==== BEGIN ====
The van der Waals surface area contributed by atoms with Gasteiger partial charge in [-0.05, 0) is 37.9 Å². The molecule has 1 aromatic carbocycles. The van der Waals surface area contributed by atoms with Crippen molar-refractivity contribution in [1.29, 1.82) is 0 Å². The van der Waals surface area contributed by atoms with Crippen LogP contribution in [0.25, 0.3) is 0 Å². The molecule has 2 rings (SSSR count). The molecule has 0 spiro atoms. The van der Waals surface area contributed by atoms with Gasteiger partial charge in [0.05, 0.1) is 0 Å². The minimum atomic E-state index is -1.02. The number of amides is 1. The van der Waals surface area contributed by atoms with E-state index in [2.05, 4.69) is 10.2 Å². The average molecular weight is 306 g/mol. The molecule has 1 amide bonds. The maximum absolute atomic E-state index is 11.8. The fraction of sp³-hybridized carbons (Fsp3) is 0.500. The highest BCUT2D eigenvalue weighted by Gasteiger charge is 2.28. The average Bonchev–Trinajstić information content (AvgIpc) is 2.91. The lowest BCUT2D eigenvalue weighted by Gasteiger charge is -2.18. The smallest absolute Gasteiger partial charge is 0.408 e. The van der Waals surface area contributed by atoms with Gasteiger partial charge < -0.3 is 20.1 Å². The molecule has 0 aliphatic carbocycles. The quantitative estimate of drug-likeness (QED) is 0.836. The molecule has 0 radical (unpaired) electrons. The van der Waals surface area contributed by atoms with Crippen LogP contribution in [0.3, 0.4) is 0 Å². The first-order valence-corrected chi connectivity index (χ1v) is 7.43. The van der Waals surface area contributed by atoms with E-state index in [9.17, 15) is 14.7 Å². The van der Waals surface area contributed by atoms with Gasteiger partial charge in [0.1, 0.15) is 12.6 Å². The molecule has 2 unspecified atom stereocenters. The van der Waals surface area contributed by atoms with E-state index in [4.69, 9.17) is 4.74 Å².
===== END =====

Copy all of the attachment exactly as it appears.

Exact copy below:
The van der Waals surface area contributed by atoms with Gasteiger partial charge in [-0.05, 0) is 37.9 Å². The molecule has 1 aromatic carbocycles. The van der Waals surface area contributed by atoms with Crippen molar-refractivity contribution in [1.29, 1.82) is 0 Å². The van der Waals surface area contributed by atoms with Crippen LogP contribution in [0.25, 0.3) is 0 Å². The molecule has 2 rings (SSSR count). The molecule has 0 spiro atoms. The van der Waals surface area contributed by atoms with Gasteiger partial charge in [0.05, 0.1) is 0 Å². The minimum atomic E-state index is -1.02. The number of amides is 1. The van der Waals surface area contributed by atoms with E-state index in [2.05, 4.69) is 10.2 Å². The average molecular weight is 306 g/mol. The molecule has 1 amide bonds. The maximum absolute atomic E-state index is 11.8. The fraction of sp³-hybridized carbons (Fsp3) is 0.500. The highest BCUT2D eigenvalue weighted by Gasteiger charge is 2.28. The average Bonchev–Trinajstić information content (AvgIpc) is 2.91. The lowest BCUT2D eigenvalue weighted by Gasteiger charge is -2.18. The smallest absolute Gasteiger partial charge is 0.408 e. The van der Waals surface area contributed by atoms with Gasteiger partial charge < -0.3 is 20.1 Å². The molecule has 0 aliphatic carbocycles. The quantitative estimate of drug-likeness (QED) is 0.836. The molecule has 0 radical (unpaired) electrons. The van der Waals surface area contributed by atoms with Crippen LogP contribution in [0.3, 0.4) is 0 Å². The first-order valence-corrected chi connectivity index (χ1v) is 7.43. The van der Waals surface area contributed by atoms with E-state index in [9.17, 15) is 14.7 Å². The van der Waals surface area contributed by atoms with Gasteiger partial charge in [0.1, 0.15) is 12.6 Å². The molecule has 2 unspecified atom stereocenters. The van der Waals surface area contributed by atoms with E-state index in [4.69, 9.17) is 4.74 Å².